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FBI: Mosque Blast in Minnesota Caused by Improvised Explosive


FILE - The J. Edgar Hoover Building, FBI headquarters, in Washington.
FILE - The J. Edgar Hoover Building, FBI headquarters, in Washington.

An explosion Saturday in a Minnesota mosque was caused by an improvised explosive device, an FBI official said.

No one was injured in the blast at the Dar Al-Farooq Islamic Center in the city of Bloomington.

Rick Thornton, the FBI's special agent in charge of the investigation, told reporters, "At this point, our focus is to determine who and why. Is it a hate crime? Is it an act of terror? ... That's what the investigation is going to determine."

The Department of Homeland Security released a statement saying it was in "close contact" with federal, state and local authorities as the investigation continued. It said the department "fully supports the rights of all to freely and safely worship the faith of their choosing and we vigorously condemn such attacks on any religious institution."

The statement continued, "We are thankful there were no injuries, but that does not diminish the serious nature of this act."

The explosion took place shortly after 5 a.m. when a few worshippers were present.

The manager of the mosque earlier called the incident an attack and said he suspected a man who was spotted outside the mosque at the time of the explosion might be involved.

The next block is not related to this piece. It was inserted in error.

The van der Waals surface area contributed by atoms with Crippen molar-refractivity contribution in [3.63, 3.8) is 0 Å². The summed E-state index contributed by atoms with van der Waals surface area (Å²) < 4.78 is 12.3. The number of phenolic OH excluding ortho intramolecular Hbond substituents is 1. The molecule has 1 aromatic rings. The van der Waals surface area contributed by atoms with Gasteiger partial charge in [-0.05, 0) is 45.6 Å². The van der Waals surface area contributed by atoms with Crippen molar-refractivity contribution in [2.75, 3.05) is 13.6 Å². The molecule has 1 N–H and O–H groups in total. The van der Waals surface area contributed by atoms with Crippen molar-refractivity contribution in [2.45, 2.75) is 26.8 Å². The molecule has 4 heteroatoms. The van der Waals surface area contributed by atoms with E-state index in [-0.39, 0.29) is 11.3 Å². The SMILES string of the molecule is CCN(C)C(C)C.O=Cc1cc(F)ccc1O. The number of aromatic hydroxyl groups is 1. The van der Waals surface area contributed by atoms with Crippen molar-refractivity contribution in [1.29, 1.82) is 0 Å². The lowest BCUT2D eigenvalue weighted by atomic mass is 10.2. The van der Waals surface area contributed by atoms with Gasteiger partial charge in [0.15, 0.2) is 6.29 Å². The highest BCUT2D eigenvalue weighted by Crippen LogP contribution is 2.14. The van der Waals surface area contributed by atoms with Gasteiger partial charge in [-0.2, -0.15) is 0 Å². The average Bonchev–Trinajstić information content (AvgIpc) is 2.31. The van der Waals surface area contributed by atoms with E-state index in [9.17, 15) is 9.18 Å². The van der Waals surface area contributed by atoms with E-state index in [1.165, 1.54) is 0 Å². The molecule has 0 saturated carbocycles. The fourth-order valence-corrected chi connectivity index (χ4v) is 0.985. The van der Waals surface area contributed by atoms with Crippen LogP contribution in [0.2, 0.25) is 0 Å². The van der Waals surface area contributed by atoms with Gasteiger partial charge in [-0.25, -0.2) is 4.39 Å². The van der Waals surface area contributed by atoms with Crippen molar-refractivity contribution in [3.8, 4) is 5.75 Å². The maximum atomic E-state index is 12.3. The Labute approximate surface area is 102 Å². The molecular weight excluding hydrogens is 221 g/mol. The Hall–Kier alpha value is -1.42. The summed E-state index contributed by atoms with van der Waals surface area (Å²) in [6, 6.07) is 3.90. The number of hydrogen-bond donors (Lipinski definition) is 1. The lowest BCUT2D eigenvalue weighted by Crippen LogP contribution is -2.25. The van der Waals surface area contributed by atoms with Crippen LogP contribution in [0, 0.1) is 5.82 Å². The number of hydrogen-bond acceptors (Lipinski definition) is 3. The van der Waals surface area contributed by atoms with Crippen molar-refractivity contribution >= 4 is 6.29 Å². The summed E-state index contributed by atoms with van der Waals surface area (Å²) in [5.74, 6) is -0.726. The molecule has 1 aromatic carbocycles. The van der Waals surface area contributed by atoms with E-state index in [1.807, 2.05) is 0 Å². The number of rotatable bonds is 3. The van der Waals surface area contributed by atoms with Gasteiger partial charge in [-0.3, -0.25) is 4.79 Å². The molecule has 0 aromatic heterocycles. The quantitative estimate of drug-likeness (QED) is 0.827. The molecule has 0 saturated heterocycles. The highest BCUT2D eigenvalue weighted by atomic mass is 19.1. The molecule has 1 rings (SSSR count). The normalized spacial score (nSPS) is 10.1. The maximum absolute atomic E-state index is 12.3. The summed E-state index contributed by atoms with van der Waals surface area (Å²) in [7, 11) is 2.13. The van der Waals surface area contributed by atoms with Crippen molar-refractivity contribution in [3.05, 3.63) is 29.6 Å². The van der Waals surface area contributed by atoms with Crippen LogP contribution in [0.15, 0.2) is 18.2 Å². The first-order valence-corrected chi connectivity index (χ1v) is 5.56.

Device tossed through window

Speaking to VOA Somali, executive director Mohamed Omar said, "A congregant saw a man driving a pickup truck, then heard a sound of a banging car door, before smoke came out and a huge explosion followed.

"The worshipper saw the man in a truck, whom we suspect was behind the attack. The exploded device was hurled into the window of the main office where the imam of the Mosque sits," and the suspect sped out of the mosque's parking lot just after the blast, Omar said.

A VOA reporter who went to the mosque reported that Bloomington police had cordoned off the entire area with yellow police tape and that fire damage was visible on the building.

Omar said that he did not know why his mosque had been targeted, but that the center had received threatening, anti-Islam and hateful phone calls and emails in the past.

"Our center is one of the Islamic centers that have been receiving threatening calls in the past, but I do not know another reason that can make us a target," he said.

The Council on American-Islamic Relations said attacks against Islamic institutions in the United States nearly doubled in the first half of 2017 compared with a year earlier.

Minnesota's CAIR chapter and the Muslim American Society have each offered a $10,000 reward for information leading to the arrest and conviction of the Dar Al-Farooq attacker.